Archive for the ‘Photography’ Category

My First Paid Gig

Tuesday, July 10th, 2012

Well, it finally happened – someone gave me money to take pictures of them! My friend Tammy needed new headshots and I needed a first client. Perfect.

Tammy was looking for something to use on her various online profiles, especially her professional profile on LinkedIN. For that reason, she wanted something appropriate as a business portrait but a little more interesting than your standard charcoal-background studio portrait. We decided that an outdoor shoot in business attire would be an interesting combination that would suit her needs.

Here are the best five photos:

For those of you who read this blog who are “real” professional portrait photographers, I’d love to get your honest feedback on these.

An Impromptu Photodrive

Saturday, July 7th, 2012

Driving home from St. Catharines this afternoon, I decided to make an effort to stop several time when something caught my eye. It was like a photowalk – but in my car. These are the result.

Cruise Night – a love affair with curves

Saturday, July 7th, 2012

20120704_CRC338120120704_CRC337820120704_CRC3439I can’t quite put my finger on what it is that I like about photographing the cruise nights in Galt on Wednesday nights. You can see previous posts here and here. On previous occasions it has been the colours I’ve noticed most, but this week it was all about the curves. There were several Corvettes from the mid-sixties present this week and if ever there was a car with great curves, it’s a pre-1980 Vette!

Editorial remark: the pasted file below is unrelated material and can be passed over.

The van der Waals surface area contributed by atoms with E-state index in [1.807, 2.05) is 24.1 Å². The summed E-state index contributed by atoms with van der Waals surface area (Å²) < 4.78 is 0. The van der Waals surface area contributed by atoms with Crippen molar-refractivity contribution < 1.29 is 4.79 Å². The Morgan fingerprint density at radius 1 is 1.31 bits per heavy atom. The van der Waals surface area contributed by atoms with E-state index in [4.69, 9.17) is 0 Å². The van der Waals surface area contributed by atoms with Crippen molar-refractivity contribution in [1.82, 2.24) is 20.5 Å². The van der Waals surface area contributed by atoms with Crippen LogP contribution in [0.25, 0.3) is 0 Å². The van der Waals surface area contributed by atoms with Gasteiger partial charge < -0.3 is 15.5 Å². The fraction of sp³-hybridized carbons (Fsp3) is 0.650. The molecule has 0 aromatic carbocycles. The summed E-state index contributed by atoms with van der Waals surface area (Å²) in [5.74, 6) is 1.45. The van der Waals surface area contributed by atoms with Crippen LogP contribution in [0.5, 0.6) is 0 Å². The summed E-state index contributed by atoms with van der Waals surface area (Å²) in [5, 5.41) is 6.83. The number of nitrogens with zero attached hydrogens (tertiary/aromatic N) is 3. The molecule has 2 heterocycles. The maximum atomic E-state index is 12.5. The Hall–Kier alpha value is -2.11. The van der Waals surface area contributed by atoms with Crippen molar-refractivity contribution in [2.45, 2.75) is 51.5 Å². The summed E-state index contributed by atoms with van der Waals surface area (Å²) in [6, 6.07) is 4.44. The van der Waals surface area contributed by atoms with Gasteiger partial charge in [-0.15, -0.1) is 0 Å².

I was surprised at the number of folks who showed up because it was very hot and sweaty that night – even at 8pm. Lots of people milling about makes it difficult to get wide shots and even the closeups are sometimes ruined by a reflection of bystanders. I have found, though, that you can only really appreciate the curves when you get really close. From ten feet away a ’68 Vette is just a beautiful car but at ten inches it’s a beautiful curve contained within another curve.

The wednesday night cruise nights have rekindled my love affair with cars. Twenty years ago, though, it was about horsepower and cubic inches. I have now discovered the art of automotive – and you have to get up close to see it.

You can see the full set of cruise night photos, including the 18 from this week, in this set on Flickr:

Canada Day 2012 — Fireworks!

Tuesday, July 3rd, 2012

20120701_CRC325220120701_CRC3254This past Sunday was Canada Day which, of course, means fireworks. My mom lives on the 12th floor of a building that just happens to overlook Riverside Park where the fireworks are set off. It has, naturally, become a tradition to gather the family there to watch the fireworks.

I was determined to get some proper photos the fireworks this year since, for the first time, I had all the equipment I should need: camera+lens, tripod, remote. Rather than just “spray and pray” at flickering lights in the sky, I did some research. I didn’t want to screw this up and have to wait a year to try again! This article from DPS was the most help with 10 distinct tips plus a bunch more from readers. There are several other good articles on the subject as well. Google is your friend.

To say that I’m pleased with the results would be an understatement. Throwing all modesty aside, I got some really great shots. Even better, though, I learned a ton and will be better prepared next year.